If you want to meet up with students in their natural habitat, try the ballrooms on the second or third floor, or the pool, or the cafe.

Looking for something else? Just wander into any room. Seriously.

At SLA, we like to share.

One day, during my first year of teaching at SLA, I walked into the office and announced that I had no idea what I was doing in my English class next period.

Of course, I knew what I was “doing”–I had a lesson plan written and all that–but I had no idea how I was actually going to make it work.

Zac Chase and Matt Kay were at the table, and they quickly tossed out a dozen different ideas at me. I don’t even remember what the material was, but I just remember feeling supported, and saved.

Sometimes, I forget how incredibly awesome this kind of open sharing is–and, sadly, how rare it is in many school settings. For one thing, many school administrations would have your head if you walked into the office and stated that you were pedagogically lost. So instead, people have to slink away to their classrooms and make the best of it. At least until they can find some open-minded folks to engage in the open flow of ideas.

I’ve got better footing now, but I’m still endlessly thankful for everyone who has helped and continues to help me. The good thing is that at SLA, it’s not a chore! And one of the best bits of this process sharing the accomplishments of our students.

They’re in on the game, too. Take the Digital Story “You Have Nothing to Hide From” by SLA Sophomore My Truong. She made it for an assignment in my class, and then shared it with Kay, which Lehmann saw and re-posted, and it gets retweeted by a bunch of folks, and I then wrote about it on this blog, and Meenoo Rami featured it on Ed Week Teacher — and I didn’t even create the project. The whole idea came from Josh Block, who started this assignment last year in his class.

So, if you’re joining us for EduCon this year, make sure you ask us to share some of our methods, or our projects. Or just walk into the office and announce that you’re lost. Somebody will look up and help you out.

EduConversation: Creating the Ethic of Care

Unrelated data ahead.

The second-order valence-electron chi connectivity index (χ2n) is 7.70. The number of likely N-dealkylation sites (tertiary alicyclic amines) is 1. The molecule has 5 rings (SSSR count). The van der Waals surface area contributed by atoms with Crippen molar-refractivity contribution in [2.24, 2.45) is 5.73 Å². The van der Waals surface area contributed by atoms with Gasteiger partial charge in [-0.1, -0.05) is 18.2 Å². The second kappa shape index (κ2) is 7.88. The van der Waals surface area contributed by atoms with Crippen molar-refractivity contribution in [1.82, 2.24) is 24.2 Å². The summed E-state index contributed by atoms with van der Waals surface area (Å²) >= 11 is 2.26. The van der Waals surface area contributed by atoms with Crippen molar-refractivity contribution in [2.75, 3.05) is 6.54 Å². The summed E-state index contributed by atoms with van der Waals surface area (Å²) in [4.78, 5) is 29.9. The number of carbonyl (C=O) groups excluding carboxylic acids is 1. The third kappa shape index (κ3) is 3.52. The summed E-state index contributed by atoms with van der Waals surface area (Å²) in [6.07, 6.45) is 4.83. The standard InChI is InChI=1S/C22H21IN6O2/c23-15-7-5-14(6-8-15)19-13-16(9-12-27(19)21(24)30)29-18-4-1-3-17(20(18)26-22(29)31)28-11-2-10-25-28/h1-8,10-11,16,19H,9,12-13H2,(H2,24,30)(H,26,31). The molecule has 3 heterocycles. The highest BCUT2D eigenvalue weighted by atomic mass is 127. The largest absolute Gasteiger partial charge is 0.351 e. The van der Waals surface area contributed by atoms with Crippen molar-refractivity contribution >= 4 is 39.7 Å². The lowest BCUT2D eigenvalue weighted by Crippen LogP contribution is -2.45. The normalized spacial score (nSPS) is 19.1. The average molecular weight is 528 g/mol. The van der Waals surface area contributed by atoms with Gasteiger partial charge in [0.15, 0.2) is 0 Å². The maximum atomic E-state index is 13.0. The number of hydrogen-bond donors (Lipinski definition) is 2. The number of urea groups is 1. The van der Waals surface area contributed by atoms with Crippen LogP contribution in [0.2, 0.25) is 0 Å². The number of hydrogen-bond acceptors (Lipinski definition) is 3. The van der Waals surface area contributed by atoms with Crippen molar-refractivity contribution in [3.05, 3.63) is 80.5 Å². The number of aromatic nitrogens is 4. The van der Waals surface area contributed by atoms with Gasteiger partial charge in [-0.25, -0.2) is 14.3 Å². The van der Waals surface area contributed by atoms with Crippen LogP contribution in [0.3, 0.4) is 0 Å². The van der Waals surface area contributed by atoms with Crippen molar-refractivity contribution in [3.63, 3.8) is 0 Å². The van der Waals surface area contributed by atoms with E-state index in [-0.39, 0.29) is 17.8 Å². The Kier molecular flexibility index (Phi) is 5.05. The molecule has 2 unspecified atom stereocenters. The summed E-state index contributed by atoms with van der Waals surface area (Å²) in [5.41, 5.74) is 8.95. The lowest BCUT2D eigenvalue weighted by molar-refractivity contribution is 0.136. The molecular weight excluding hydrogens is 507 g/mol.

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This is the second of two EduCon sessions that I am participating in. I joined this one in a happy moment of confluence, when I was toying around with building a session around my posts about standardized testing — and then I found out that our esteemed PE and Health teacher Pia Martin had already planned one with a similar focus. And Lehmann was in on it too, so we had ourselves a party.

This all got sorted out through a series of staff meetings and casual office conversations — a nice reminder of how the easy sharing of ideas at SLA benefits us, and you!

Here’s the official write up from our EduCon page:

At SLA, the Ethic of Care is central to the way we treat our students and each other. But what does that look like in practice? As educators, how do we make sure that the students we teach come first, and not the subject? How do we create and sustain an environment where students are supported and cared for while honoring the structure necessary for a school to function?

This conversation, led by the principal and two teachers, will address the successes and challenges of implementing the Ethic of Care at every level of a school’s operations, from daily classroom interactions to the strategic design of school policies and operations. Participants will be invited to share stories from their own learning environments in order to examine how they too can “care for” instead of “care about.”

For more context about where I’m coming from in this, check out my posts on “love in the face of the system.” Too often, teachers caring for students only happens in the gaps between the curriculum and the rules. I look forward to brainstorming with participants about how that compassion can be embedded in the coursework itself.

I would tell you to register, but the conference is sold out! However, all sessions will be streaming online, so we encourage you to join us from your nearest internet connection.